The Cannes Film Festival is famous for its standing ovations, dutifully clocked by hype-makers eager to measure the adulation that follows the unveiling of a new cinematic masterpiece. But when the audience rose to their feet before the premiere of Mariupolis 2 on Thursday, it was to honor something more important than the presence of a welcome movie star: the life of the film’s late director, Mantas Kvedaravičius, who was killed by Russian soldiers while shooting his documentary in April. A few days after the city itself fell to invading Russian forces, Kvedaravičius’ fiancée Hanna Bilobrova fought back tears as she introduced the film, which she completed after smuggling the footage out of the country. The result is a ragged, inevitably imperfect movie whose unfinished qualities—the film was added as special screening at the last minute, because it wasn’t clear it would even be ready to show in time—convey both the disruptions of war and the tragically truncated nature of the film’s own creation.
Cannes was already awash in antiwar sentiment before Mariupolis 2, setting aside the celebratory flyover by the French Air Force that greeted the arrival of Tom Cruise (back for the first time in 30 years) and the premiere of Top Gun: Maverick. The opening night ceremony was capped by a video appearance by Volodymyr Zelensky—incongruously following a singalong led by a French balladeer—who pointed out to the swankily attired audience that cinema has a long history of both attacking dictators and abetting them. “Hundreds of people die every day,” the Ukrainian president, and former TV star, said. “They are not going to get up after the end. Will cinema stay silent, or will it talk about it?” The next day, the Russian director Kirill Serebrennikov grabbed a microphone after the premiere of his movie Tchaikvoksky’s Wife to issue a statement to the crowd: “Non à la guerre.”
In Mariupolis 2, the hostilities mostly remain at a distance, although the sound of explosions often seems to make the camera physically shake, and once a piece of hot shrapnel lands close enough to touch. But the evidence of devastation is everywhere in the bombed and burned buildings, the heaps of trash bags that litter the street, and the scrambling for survival of residents now rendered refugees in their own home. Kvedaravičius’ camera is often crammed into a corner of a church basement where people whose houses have been destroyed are taking refuge, filming from a distance. (Kvedaravičius trained as an anthropologist, and his 2016 movie Mariupolis was a more expansive portrait of a society’s response to war.) There is no time or space to carve out narrative arcs or identify characters beyond a few recurring figures, never seen in close-up and often speaking unsubtitled for significant stretches.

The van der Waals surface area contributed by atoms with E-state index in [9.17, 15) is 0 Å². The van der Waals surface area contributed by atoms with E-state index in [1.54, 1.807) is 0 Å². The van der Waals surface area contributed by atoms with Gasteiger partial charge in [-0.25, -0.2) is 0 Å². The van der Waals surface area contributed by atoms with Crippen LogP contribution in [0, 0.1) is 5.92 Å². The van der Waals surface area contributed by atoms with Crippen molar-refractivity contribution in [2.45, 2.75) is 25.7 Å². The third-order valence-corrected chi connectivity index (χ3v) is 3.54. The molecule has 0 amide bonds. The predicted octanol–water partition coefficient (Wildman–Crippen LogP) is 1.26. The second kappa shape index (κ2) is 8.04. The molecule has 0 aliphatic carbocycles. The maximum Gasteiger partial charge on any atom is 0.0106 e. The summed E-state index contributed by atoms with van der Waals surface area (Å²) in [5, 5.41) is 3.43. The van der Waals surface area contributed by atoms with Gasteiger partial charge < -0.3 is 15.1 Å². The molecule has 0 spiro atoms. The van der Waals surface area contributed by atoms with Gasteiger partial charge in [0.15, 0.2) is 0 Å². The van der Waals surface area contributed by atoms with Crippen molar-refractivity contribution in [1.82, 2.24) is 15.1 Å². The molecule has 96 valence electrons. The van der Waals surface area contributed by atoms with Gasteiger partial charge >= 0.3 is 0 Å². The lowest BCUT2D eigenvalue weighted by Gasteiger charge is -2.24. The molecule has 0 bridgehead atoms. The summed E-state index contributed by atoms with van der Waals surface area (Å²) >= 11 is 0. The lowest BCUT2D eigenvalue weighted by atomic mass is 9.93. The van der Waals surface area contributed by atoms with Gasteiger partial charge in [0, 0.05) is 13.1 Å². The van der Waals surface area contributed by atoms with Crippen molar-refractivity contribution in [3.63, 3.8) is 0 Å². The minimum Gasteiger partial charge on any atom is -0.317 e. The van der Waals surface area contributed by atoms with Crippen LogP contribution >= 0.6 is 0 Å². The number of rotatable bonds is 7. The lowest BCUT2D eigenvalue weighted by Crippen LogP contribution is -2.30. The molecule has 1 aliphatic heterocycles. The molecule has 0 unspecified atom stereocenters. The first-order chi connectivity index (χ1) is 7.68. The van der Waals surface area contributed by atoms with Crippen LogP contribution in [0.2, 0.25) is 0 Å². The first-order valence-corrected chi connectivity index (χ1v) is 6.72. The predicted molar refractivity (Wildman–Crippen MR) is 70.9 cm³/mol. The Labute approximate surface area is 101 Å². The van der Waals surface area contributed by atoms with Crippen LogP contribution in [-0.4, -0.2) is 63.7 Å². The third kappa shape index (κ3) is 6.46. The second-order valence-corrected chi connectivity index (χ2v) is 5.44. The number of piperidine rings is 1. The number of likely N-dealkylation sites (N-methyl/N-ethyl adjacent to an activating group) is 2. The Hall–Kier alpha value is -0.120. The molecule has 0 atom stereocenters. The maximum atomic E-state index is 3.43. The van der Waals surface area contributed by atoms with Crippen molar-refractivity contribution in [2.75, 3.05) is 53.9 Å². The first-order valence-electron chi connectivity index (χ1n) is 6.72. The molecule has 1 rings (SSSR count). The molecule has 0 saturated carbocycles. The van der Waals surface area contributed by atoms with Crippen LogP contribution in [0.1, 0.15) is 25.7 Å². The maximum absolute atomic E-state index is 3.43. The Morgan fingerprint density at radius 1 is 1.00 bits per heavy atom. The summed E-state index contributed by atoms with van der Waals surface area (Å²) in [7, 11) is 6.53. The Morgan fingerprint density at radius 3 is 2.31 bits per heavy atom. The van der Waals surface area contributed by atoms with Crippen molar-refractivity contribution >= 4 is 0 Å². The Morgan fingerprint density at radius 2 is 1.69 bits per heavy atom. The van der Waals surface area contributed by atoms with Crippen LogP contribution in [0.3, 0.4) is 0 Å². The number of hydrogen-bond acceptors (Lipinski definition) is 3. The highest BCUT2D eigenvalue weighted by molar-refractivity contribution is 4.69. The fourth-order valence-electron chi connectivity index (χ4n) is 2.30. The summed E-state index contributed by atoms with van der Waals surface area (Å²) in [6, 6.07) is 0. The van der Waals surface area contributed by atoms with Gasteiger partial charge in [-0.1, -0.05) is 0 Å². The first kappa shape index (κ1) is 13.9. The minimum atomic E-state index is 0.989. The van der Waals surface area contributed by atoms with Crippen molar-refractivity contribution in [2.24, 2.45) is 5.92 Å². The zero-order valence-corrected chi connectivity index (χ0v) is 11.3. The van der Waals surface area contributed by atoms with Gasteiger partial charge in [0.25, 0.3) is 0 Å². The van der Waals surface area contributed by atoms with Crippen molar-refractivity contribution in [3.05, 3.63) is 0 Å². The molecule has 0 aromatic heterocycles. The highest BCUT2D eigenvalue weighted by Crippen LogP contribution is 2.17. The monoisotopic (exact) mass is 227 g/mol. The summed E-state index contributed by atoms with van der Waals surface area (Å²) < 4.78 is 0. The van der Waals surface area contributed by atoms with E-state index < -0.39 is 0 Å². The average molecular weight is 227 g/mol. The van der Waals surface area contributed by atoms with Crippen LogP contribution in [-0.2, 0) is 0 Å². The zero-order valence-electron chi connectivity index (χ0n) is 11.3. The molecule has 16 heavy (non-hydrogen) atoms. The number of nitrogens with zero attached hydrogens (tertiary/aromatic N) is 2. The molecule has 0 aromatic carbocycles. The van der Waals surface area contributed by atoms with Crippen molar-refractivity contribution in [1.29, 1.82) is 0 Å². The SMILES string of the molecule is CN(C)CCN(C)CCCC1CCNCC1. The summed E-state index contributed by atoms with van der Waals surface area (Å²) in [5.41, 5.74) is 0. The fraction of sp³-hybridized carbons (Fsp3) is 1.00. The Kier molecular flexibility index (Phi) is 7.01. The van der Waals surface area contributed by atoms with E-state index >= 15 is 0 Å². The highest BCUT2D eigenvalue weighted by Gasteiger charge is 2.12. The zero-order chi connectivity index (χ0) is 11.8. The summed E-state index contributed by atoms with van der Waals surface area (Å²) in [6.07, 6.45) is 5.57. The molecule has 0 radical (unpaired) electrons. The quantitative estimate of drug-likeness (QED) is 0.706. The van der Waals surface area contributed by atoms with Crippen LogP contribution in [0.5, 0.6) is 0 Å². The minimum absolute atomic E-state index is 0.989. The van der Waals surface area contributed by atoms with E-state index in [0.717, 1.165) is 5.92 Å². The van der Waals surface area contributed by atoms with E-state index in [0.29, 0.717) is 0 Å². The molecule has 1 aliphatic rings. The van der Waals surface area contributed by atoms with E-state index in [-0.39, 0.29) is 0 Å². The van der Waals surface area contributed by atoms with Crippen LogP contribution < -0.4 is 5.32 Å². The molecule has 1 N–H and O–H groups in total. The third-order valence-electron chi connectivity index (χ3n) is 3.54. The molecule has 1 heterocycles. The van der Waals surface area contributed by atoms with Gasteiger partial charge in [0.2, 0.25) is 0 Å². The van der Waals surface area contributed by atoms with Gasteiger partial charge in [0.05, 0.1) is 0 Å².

We watch them sweep paths free of dust and rubble, a poignant, even tragicomic attempt to restore a tiny slice of order in a world that is literally falling apart. We see them gathering scraps of wood, some taken from former houses, to boil a pot of water for food. As one man is running with scraps, he trips on a step that splinters beneath his foot; after barely a moment’s hesitation, he pulls the ragged pieces of step loose and tosses them too on the fire. Two men drag a harvested generator through the ruins for what feels like hours, both because of the duration of the shots and because we’re acutely aware of how exposed they are at every instant. Many of these sequences go on longer than they need to in strictly narrative terms (one instant reaction dubbed the movie “a collection of B-roll”), but the duration conveys both the constant struggle for survival and the sheer, grinding boredom of life under these circumstances. Most everything that could provide a moment of respite has been stripped away or blown to shreds. One man, showing off what remains of the house where he once bred and stored birds, pulls the bright, limp bodies of two parakeets from underneath a pile of stones, and points to the handful of pigeons that still roost in the remains of an attic where once there were hundreds.
Despite the ease with which anti-war sentiment at Cannes has been condensed into the ubiquitous “PUTIN” buttons, Mariupolis 2 is more despairing than it is narrowly political. One man stands in a doorway and runs down a list of the country’s openly corrupt and disappointing leaders, up to but not including Zelenskyy, and concludes that their fate is simply in the hands of “morons.” If there’s hope for a future here, it’s not in institutions—not the government nor the church that eventually turns the people huddled in its basement out into the street (the movie leaving their prayers unsubtitled feels like a deliberate critique)—but in the way the individuals endure and care for each other, throwing soup ingredients into the pot and unwilling to chase away even a dog that has gotten into their food stores. The best they can do is survive, and when even that fails, leave something behind for others to mourn.